This blog looks back to the World Education Conference in Dakar in 2000 from the perspective of Abhimanyu Singh, Director UNESCO, Beijing. In the years leading up to Dakar, Abhimanyu was national EFA coordinator for India, rapporteur for the Asian region, and chaired the global drafting committee at Dakar. This is the second in a series of blogs taking a retrospective view of the EFA agenda and its implementation.
As we gathered in Dakar in late April of 2000, there were high expectations coupled with a general sense of disappointment about the slow progress towards the EFA goals adopted at Jomtien in 1990. The Dakar Framework for Action revived the flagging EFA agenda with renewed international commitments for financing EFA, six time-bound goals and twelve operational strategies. A lot has been achieved since, but the unfinished task remains daunting. At this juncture it is worth reflecting on the process and outcomes of Dakar and the lessons that could help shape the post-2015 global education agenda.
Much work had gone into the preparation of the Dakar Forum in 2000. A bottom up, participative and consultative process was initiated through the preparation of National EFA Assessment Reports. This culminated in numerous sub-regional synthesis reports, regional synthesis reports for five regions; and a draft Dakar Framework for Action. My first recommendation to those working on new education goals post 2015 is to learn from the nature of this process, which gave the Framework credibility, legitimacy and a universal appeal.
When we came together in Dakar it was decided that two separate drafting committees would work simultaneously – one on the substance and the other on the governance structures – reporting independently to the Director General of UNESCO.
The Drafting Committee on the substance of the Dakar goals and strategies worked in an open, flexible and inclusive manner. In retrospect a key decision was to accede to the last minute request of NGOs to include one of their representatives on the committee. Eventually the team representing civil society organizations played a crucial role in ensuring that the Dakar Framework reflected the principles of shared responsibility and accountability.
At the Committee meetings, the developing countries promised stronger leadership to prepare well-resourced EFA plans after Dakar. The international community agreed to work to increase external financing for basic education, prioritizing those regions and countries where the EFA challenges were greatest. This became the genesis for the launching of the EFA Fast Track Initiative (FTI,) now called the Global Partnership for Education (GPE). The commitment to support 66 eligible countries with additional donor funding of US $2.1 billion for ECCE and primary education was made recently in GPE’s Second Replenishment Pledging Conference in June and covers the next four years from 2015-18. Other elements of the EFA agenda remained relatively under-funded.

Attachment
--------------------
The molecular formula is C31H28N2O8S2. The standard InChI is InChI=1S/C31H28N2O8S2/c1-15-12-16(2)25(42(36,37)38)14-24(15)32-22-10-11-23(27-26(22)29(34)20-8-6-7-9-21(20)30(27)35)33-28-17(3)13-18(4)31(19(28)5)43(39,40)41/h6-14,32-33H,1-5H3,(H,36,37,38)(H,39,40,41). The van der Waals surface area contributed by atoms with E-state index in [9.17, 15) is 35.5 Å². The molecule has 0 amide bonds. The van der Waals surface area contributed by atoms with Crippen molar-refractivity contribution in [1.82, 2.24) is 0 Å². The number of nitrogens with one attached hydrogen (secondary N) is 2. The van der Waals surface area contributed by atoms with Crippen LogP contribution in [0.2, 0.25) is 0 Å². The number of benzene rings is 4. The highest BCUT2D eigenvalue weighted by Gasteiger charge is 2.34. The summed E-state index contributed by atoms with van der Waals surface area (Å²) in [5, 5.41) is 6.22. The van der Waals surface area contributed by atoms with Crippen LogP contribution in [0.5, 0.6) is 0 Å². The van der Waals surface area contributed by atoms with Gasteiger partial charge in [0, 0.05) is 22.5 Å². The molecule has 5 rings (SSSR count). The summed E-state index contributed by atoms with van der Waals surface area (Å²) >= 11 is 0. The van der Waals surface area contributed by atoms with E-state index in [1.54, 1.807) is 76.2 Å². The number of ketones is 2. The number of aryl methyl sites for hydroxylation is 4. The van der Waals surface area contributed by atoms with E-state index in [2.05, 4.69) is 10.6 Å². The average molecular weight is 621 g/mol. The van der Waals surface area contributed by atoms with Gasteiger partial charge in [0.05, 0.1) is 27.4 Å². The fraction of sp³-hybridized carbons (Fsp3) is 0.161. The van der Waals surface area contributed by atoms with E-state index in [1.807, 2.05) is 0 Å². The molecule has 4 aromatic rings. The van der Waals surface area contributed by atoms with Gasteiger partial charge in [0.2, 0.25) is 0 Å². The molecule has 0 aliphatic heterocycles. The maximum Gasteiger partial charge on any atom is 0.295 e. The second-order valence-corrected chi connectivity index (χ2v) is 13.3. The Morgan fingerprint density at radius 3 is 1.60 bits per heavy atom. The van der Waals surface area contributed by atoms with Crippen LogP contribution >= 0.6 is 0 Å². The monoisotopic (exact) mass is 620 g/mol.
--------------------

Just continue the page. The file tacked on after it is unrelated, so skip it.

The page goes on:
The proposal for establishing a Global Fund for Education was also mooted at Dakar. This did not find favour, but was revived by the 2012 report of the UNSG’s high-level panel on global sustainability. Although this has not received much attention so far, it is likely to re-surface in the debates on funding the more ambitious post-2015 education agenda, especially in the context of declining aid for basic education and the emergence of new donors and aid mechanisms.
The second Drafting Committee looked at governance structures and sought to address concerns about weak monitoring and accountability. It had the strong backing of several major donors. Their recommendations were, however, not fully endorsed by the plenary of 164 States. The States proposed alternative arrangements asking UNESCO’s Director-General to convene a group composed of the highest level of leaders from government and civil society “to serve as a lever for political commitment and technical and financial resource mobilization” – now reflected in paragraph 19 of the Framework.
Nevertheless States did accept the important recommendation that the Group be informed by a monitoring report to hold the global community to account. In its first meeting in 2002, the High-level Group on EFA decided to institute the EFA Global Monitoring Report. Housed in UNESCO with generous funding from a group of donors, the GMR has achieved global recognition as an independent and influential monitoring publication. Nevertheless the expectation that the GMR would stimulate preparation of annual monitoring reports to assess EFA progress within countries and regions has not yet materialized. In this context it may be observed that the National EFA Assessments in 2000 and even now tend to rely on the work of individual consultants or a few chosen experts at the national level rather than drawing on a pool of expertise from across the country, including civil society. My second recommendation is to augment capacities of member states and additional funding, particularly for local language publications.
In retrospect, my own opinion is that the Dakar Framework, in asking States to develop national EFA Plans by 2002 (see paragraph 9), placed an unnecessary and unfair burden on developing countries. Several developing countries, especially in sub-Saharan Africa, were obliged to rely on international consultants to meet this deadline. National EFA Plans were sometimes prepared separately from countries’ national education plans and often did not include specific financial commitments. My third and final recommendation would suggest that there should be no insistence on States preparing separate national plans to implement the post-2015 education agenda. Practicality and realism are key.